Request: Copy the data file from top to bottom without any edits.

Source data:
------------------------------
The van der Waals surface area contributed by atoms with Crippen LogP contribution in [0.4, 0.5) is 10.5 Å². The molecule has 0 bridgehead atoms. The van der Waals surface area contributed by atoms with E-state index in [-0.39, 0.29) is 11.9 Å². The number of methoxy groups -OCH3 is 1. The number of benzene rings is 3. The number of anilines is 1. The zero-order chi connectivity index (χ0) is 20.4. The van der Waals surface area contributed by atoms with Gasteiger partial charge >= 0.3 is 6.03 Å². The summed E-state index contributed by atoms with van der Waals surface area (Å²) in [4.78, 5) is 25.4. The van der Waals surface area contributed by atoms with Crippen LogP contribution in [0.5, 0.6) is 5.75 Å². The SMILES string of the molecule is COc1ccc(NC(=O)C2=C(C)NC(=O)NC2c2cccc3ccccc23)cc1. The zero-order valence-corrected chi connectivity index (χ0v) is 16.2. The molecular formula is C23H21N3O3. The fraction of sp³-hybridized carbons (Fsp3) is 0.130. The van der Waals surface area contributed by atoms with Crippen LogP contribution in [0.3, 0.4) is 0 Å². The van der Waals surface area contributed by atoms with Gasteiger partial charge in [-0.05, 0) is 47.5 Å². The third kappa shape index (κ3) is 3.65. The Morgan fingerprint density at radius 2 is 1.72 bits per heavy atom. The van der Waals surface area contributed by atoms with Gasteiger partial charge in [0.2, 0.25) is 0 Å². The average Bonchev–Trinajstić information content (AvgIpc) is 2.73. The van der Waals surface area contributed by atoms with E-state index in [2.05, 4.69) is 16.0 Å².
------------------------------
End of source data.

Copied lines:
The van der Waals surface area contributed by atoms with Crippen LogP contribution in [0.4, 0.5) is 10.5 Å². The molecule has 0 bridgehead atoms. The van der Waals surface area contributed by atoms with E-state index in [-0.39, 0.29) is 11.9 Å². The number of methoxy groups -OCH3 is 1. The number of benzene rings is 3. The number of anilines is 1. The zero-order chi connectivity index (χ0) is 20.4. The van der Waals surface area contributed by atoms with Gasteiger partial charge >= 0.3 is 6.03 Å². The summed E-state index contributed by atoms with van der Waals surface area (Å²) in [4.78, 5) is 25.4. The van der Waals surface area contributed by atoms with Crippen LogP contribution in [0.5, 0.6) is 5.75 Å². The SMILES string of the molecule is COc1ccc(NC(=O)C2=C(C)NC(=O)NC2c2cccc3ccccc23)cc1. The zero-order valence-corrected chi connectivity index (χ0v) is 16.2. The molecular formula is C23H21N3O3. The fraction of sp³-hybridized carbons (Fsp3) is 0.130. The van der Waals surface area contributed by atoms with Crippen LogP contribution in [0.3, 0.4) is 0 Å². The van der Waals surface area contributed by atoms with Gasteiger partial charge in [-0.05, 0) is 47.5 Å². The third kappa shape index (κ3) is 3.65. The Morgan fingerprint density at radius 2 is 1.72 bits per heavy atom. The van der Waals surface area contributed by atoms with Gasteiger partial charge in [0.2, 0.25) is 0 Å². The average Bonchev–Trinajstić information content (AvgIpc) is 2.73. The van der Waals surface area contributed by atoms with E-state index in [2.05, 4.69) is 16.0 Å².